- Scotland’s fiscal performance is expected to deteriorate relative to the rest of the UK, according to the Office for Budgetary Responsibility (OBR), and would be 2.7% higher in 2016/17
- In the event of Scottish independence in 2016, its fiscal deficit would be 4.8% of Scottish GDP, higher than the 3% maximum deficit allowed by the EU’s Growth and Stability Pact before members have to consolidate their finances
- There are at least £670m unfunded commitments in the White Paper, despite the Scottish Government’s statement that its immediate policy plans are fiscally neutral – that amounts to at least a 0.4% deterioration in an independent Scotland.
Scotland currently does most of its trade with the rest of the UK: £18 billion more than with any other part of the world. This strong internal market can only be guaranteed by Scotland remaining part of the UK and keeping the Pound. But the UK’s main parties have ruled out the use of Sterling in an independent Scotland and businesses do not want to see an unstable currency union. The Scottish Government must set out a credible plan B on currency. The CBI’s analysis highlights:
- The Pound’s relative stability – widely viewed as a safe haven currency – which reduces uncertainty for Scottish exporters and importers
- As part of the UK’s monetary, banking, fiscal and political union, Scotland benefits from UK Government backing for the banking sector and deposit protection
- The experience of the Eurozone which provides salutary lessons about why a sterling union may not be viable without banking, fiscal and political union.
On breaking up the internal market
The CBI analysis found that breaking up the internal market would increase costs for businesses and consumers on both sides of the border:
- Creating a new border would increase costs for businesses who currently benefit from a common set of rules. For example, in the event of independence complex tax rules for cross-border trade would have to be drawn up and could double the amount of regulation with which firms have to comply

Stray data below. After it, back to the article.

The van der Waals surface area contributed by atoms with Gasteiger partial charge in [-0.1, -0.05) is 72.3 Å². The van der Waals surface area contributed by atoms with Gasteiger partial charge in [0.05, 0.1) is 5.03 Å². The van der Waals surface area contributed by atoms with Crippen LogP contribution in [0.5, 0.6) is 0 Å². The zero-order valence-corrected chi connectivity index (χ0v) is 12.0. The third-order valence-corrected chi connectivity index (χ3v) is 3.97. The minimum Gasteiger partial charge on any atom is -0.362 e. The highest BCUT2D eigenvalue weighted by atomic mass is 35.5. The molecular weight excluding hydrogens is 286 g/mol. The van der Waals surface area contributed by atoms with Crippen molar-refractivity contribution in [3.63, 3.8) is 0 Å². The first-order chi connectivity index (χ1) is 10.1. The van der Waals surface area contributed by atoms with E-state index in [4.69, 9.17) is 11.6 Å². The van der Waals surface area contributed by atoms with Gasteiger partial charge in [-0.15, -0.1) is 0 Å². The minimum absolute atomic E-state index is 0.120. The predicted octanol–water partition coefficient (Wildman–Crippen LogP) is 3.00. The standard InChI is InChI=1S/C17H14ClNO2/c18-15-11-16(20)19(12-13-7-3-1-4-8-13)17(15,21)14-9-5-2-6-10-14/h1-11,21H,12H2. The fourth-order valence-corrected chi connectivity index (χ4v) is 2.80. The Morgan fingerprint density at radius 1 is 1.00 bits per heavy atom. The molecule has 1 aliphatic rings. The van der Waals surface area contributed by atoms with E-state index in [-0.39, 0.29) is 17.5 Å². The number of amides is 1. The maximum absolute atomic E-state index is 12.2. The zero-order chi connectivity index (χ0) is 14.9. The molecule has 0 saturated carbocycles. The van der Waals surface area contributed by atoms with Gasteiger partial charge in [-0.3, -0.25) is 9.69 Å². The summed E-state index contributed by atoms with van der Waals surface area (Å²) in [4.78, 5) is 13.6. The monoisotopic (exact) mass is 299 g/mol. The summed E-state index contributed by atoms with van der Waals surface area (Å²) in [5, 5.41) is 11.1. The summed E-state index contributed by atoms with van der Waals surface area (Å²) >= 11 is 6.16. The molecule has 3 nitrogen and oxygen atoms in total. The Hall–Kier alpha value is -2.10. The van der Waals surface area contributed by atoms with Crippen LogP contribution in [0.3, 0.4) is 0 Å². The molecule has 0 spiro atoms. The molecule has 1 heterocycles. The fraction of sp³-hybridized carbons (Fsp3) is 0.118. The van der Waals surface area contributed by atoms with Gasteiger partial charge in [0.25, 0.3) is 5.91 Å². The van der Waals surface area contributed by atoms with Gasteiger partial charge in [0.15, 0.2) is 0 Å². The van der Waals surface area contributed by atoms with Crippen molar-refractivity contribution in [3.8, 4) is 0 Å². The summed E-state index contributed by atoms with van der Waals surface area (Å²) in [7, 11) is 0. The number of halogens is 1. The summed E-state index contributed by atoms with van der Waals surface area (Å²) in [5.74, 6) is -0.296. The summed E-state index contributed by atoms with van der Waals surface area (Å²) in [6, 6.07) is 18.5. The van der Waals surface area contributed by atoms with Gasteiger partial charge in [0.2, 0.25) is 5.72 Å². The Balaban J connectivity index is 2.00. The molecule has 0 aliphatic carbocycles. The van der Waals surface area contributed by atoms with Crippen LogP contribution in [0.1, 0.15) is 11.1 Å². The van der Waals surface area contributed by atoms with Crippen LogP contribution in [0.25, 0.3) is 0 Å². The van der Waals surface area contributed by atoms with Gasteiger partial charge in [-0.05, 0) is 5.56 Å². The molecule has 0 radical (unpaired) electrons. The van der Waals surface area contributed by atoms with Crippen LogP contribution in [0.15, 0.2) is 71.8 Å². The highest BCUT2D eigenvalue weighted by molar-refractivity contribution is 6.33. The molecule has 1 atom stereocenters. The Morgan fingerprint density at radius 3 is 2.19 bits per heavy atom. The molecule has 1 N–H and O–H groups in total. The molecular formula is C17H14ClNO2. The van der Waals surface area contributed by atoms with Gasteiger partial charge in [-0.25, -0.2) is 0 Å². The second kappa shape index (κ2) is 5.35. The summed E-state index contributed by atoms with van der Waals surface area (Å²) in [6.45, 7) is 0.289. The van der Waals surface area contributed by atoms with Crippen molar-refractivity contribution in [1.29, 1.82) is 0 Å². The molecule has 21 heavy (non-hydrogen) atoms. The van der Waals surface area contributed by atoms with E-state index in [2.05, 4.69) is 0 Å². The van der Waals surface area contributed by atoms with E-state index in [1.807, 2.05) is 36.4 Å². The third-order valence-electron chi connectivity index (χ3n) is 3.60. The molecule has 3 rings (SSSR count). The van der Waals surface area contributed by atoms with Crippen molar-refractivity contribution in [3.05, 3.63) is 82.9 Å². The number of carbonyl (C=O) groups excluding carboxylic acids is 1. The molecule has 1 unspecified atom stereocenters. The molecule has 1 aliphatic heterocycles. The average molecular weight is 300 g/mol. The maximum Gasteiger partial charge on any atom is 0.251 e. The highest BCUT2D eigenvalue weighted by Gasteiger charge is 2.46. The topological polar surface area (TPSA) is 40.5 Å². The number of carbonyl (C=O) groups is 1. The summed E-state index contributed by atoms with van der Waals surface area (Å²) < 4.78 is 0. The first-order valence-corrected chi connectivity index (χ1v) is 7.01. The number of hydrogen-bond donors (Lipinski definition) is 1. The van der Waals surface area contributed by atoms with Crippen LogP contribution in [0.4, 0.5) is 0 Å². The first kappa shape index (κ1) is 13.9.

- Costs would increase under independence for consumers, for example, for food – as retailers who currently spread distribution costs across the UK would be forced to pass the full costs on to Scottish consumers. Children’s clothes and new dwellings are also currently VAT exempt in the UK
- The higher interest rate that would inevitably be payable on Scottish government debt would have a knock-on effect for mortgage repayments, loan and credit card bills.
On future European Union membership
The White Paper rightly identifies that full EU membership is in Scotland’s best interests, but an independent Scotland would have to renegotiate membership, which is unlikely to be either a smooth or quick process with new terms potentially leaving it worse off:
- Even if an independent Scotland did eventually re-join the EU - which President Barroso has made clear would be "extremely difficult, if not impossible" - there would be significant business uncertainty and loss of trade in the interim period
- Scotland will not be able to pick and choose the terms of its membership and is likely to be asked to commit to joining the Euro, the Schengen visa area and play a full part in a Banking Union, which could undermine the stability of financial centres in Scotland and the UK – these terms do not apply to the UK. Other UK protections at risk include VAT exemptions on products like Children’s clothes
- An independent Scotland would have reduced influence in the EU, based on the size of its population and economy, compared to the UK, which has the joint largest share of weighted votes in the European Council and the third highest number of MEPs.